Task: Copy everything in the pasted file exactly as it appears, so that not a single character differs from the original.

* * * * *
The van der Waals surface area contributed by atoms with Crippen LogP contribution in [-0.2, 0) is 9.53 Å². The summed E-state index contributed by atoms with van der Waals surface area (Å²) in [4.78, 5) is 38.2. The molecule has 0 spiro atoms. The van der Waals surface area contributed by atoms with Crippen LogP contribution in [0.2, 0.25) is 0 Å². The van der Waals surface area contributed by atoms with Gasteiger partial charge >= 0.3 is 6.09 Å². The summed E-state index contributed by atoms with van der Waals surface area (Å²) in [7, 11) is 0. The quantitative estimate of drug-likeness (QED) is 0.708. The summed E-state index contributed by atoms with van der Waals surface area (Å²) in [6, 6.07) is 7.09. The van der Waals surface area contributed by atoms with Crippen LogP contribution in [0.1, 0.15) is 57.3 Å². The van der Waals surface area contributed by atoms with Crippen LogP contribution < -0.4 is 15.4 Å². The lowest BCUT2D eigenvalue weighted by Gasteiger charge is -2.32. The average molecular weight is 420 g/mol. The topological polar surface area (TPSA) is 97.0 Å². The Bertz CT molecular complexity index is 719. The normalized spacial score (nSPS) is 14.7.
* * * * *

The van der Waals surface area contributed by atoms with Crippen LogP contribution in [-0.2, 0) is 9.53 Å². The summed E-state index contributed by atoms with van der Waals surface area (Å²) in [4.78, 5) is 38.2. The molecule has 0 spiro atoms. The van der Waals surface area contributed by atoms with Crippen LogP contribution in [0.2, 0.25) is 0 Å². The van der Waals surface area contributed by atoms with Gasteiger partial charge >= 0.3 is 6.09 Å². The summed E-state index contributed by atoms with van der Waals surface area (Å²) in [7, 11) is 0. The quantitative estimate of drug-likeness (QED) is 0.708. The summed E-state index contributed by atoms with van der Waals surface area (Å²) in [6, 6.07) is 7.09. The van der Waals surface area contributed by atoms with Crippen LogP contribution in [0.1, 0.15) is 57.3 Å². The van der Waals surface area contributed by atoms with Crippen LogP contribution < -0.4 is 15.4 Å². The lowest BCUT2D eigenvalue weighted by Gasteiger charge is -2.32. The average molecular weight is 420 g/mol. The topological polar surface area (TPSA) is 97.0 Å². The Bertz CT molecular complexity index is 719. The normalized spacial score (nSPS) is 14.7.